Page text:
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Furness Abbey, Cumbria, England, Photograph © 2000, Susan Wallace

Furness Abbey
Cumbria, England

Furness Abbey lies near the southernmost tip of a peninsula which is cradled by the Atlantic Ocean on one side, and Morecambe Bay on the other. Founded in 1127 as a house of the Savignac Order, the monks who lived here were commanded to merge with the Cistercian Order twenty years later.

Under the Cistercian Order, the abbey steadily expanded, increasing in wealth and prosperity. The abbey possessed most of the Furness peninsula, a total of 55,000 acres of forest and rich agricultural lands. Surrounded by Morecambe Bay and the Lakeland mountains, the abbey remained isolated until the early 14th century.

In 1322 Furness experienced a raid led by Robert the Bruce. The Abbot offered accommodation and bribes in return for immunity for the Abbey lands and dependents. The Scots accepted the hospitality and ransom money, but still sacked and pillaged the surrounding countryside and villages. An effect of this raid was the building of Piel Castle nearby and the crenellation of a number of buildings.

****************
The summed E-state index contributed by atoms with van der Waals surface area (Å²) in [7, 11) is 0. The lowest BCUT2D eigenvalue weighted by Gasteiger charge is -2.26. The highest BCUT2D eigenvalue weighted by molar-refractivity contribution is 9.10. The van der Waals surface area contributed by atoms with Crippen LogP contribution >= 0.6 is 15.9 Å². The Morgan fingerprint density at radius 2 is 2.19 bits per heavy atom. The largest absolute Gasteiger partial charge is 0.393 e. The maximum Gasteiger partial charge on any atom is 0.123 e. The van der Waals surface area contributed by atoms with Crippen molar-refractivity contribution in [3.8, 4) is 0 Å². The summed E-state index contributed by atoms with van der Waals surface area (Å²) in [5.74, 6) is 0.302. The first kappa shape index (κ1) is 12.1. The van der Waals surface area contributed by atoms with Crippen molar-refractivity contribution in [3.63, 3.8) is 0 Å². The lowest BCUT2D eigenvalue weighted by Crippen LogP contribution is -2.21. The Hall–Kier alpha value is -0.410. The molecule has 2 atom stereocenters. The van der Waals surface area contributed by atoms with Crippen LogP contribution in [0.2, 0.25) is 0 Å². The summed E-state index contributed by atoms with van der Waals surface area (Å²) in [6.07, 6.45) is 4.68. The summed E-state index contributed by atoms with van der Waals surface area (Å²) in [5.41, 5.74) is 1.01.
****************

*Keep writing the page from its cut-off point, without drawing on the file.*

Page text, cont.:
The development of the castle near the harbor at Piel Island improved access and trade, with the castle itself used as a fortified warehouse by the monks as a storage place for grain and wool. It was also used by the Order as a smuggling den in order to evade the high trade tariffs imposed by the King.

At the Dissolution in 1536 a faction of monks encouraged the local people to rise up in protest, but by 1537 the remaining brethren were forced to give up their monastery and its possessions to the Crown.

View more images of Furness Abbey at Travels in the UK: Furness Abbey Photo Gallery.

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